BLAINE, Minn. — Matthew Wolff and Collin Morikawa grew up 40 minutes apart in Southern California, Wolff in Simi Valley and Morikawa in Los Angeles. When earthquakes struck just north of L.A. on Friday and Saturday, they made hurried calls home to make sure family was all right.
On Saturday, the two rookie professionals shook up the 3M Open. The kids weren’t just all right at TPC Twin Cities. They were superb. And they are tied for the lead with 18 holes remaining and will be in Sunday’s final pairing at 1 p.m. CDT.
Wolff, who as a sophomore at Oklahoma State recently won the Jack Nicklaus Award as Division I Player of the Year, after capturing the NCAA individual title, flirted with a 59 briefly on Saturday before settling for a nine-under 62, tied for low round of the tournament. About 90 minutes later, Morikawa, an All-American for Cal, posted 64. They are tied with Bryson DeChambeau, the No. 8 player in the world, at 15-under 198.
Not bad for their fourth pro starts.
Just one week after another fresh rookie, Viktor Hovland, shot a final-round eight-under 64 to finish T-13 at the Rocket Mortgage Classic, Morikawa and Wolff have a fantastic opportunity before them. If one of them wins, he immediately becomes exempt on the PGA Tour. But each also could earn special temporary membership without winning. Morikawa, who was T-14 in his pro debut at the RBC Canadian Open, can do it with a four-way tie for second or solo third. Wolff needs second place outright.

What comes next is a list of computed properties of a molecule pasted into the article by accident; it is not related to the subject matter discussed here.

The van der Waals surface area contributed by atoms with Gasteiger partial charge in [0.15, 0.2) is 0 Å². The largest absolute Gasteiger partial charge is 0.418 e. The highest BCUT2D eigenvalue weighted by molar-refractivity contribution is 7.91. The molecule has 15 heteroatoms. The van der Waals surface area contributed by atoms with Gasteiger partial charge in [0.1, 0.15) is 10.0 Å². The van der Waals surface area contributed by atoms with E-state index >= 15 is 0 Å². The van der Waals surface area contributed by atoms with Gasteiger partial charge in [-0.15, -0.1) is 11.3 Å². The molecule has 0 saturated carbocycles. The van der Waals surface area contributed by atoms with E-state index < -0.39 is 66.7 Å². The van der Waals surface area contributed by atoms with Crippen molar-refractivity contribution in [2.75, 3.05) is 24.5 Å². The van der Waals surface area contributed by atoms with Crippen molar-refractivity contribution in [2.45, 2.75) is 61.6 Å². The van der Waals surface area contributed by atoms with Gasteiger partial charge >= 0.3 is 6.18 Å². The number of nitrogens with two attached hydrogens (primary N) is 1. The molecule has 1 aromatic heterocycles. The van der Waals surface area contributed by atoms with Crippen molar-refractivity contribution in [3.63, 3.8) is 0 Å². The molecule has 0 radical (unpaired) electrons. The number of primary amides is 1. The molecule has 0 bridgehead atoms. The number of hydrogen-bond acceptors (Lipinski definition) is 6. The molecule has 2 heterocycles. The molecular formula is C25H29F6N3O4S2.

It won’t be easy. Just three shots separate the top 14 on the leader board in this inaugural event.
“It’s pretty amazing that we are giving ourselves some chances early,” said Wolff, 20, who on Saturday played alongside 60-year-old Tom Lehman, the man charged with renovating and toughening TPC Twin Cities for this event. “I saw some of the success of the other guys, and it kind of fired me up to want to get up there, too.”
He got up there by going low thanks to six straight birdies in the middle of the round. His only hiccup was a bogey at the par-3 17th after he misjudged the wind. That came on the heels of missing a four-footer for birdie that could have taken him to 10 under. Still, the 62 was his lowest competitive round ever, and it was the second-lowest score in relation to par on the PGA Tour by a player younger than 21 years old since 1983. Patrick Cantlay and Rory McIlroy hold the record at 10 under.
“It became the Matthew Wolff show,” said Lehman, who was awed by Wolff’s power, his precision with his irons and his unique swing. “I kind of got sucked into watching him play, and boy, what a round he played. He hit so many amazing iron shots. He nearly jarred it three or four times.
“The way he swings it, there's almost no face rotation through the ball. His swing is in some ways a gift to him because he's a straight-ball hitter.”
During his birdie string, Wolff had putts of four feet at the fifth and then four, six, four and eight feet, respectively on holes seven through 10. He two-putted for birdie at the par-5 sixth.